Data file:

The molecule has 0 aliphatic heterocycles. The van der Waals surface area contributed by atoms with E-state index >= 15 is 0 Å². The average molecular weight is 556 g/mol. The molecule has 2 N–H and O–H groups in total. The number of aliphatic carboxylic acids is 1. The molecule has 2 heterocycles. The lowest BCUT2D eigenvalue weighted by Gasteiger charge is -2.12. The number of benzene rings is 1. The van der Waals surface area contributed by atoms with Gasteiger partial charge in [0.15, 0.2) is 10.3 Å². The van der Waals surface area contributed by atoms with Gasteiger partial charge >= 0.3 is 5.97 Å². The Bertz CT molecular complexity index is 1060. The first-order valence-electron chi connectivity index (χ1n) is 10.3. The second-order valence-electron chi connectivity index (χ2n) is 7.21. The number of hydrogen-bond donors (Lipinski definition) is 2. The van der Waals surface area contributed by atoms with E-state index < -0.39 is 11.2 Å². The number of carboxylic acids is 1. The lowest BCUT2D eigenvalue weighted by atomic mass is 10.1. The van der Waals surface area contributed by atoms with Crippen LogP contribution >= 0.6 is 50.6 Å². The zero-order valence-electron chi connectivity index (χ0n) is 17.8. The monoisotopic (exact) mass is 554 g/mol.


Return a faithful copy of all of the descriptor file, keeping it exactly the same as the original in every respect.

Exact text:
The molecule has 0 aliphatic heterocycles. The van der Waals surface area contributed by atoms with E-state index >= 15 is 0 Å². The average molecular weight is 556 g/mol. The molecule has 2 N–H and O–H groups in total. The number of aliphatic carboxylic acids is 1. The molecule has 2 heterocycles. The lowest BCUT2D eigenvalue weighted by Gasteiger charge is -2.12. The number of benzene rings is 1. The van der Waals surface area contributed by atoms with Gasteiger partial charge in [0.15, 0.2) is 10.3 Å². The van der Waals surface area contributed by atoms with Gasteiger partial charge >= 0.3 is 5.97 Å². The Bertz CT molecular complexity index is 1060. The first-order valence-electron chi connectivity index (χ1n) is 10.3. The second-order valence-electron chi connectivity index (χ2n) is 7.21. The number of hydrogen-bond donors (Lipinski definition) is 2. The van der Waals surface area contributed by atoms with E-state index < -0.39 is 11.2 Å². The number of carboxylic acids is 1. The lowest BCUT2D eigenvalue weighted by atomic mass is 10.1. The van der Waals surface area contributed by atoms with Crippen LogP contribution >= 0.6 is 50.6 Å². The zero-order valence-electron chi connectivity index (χ0n) is 17.8. The monoisotopic (exact) mass is 554 g/mol.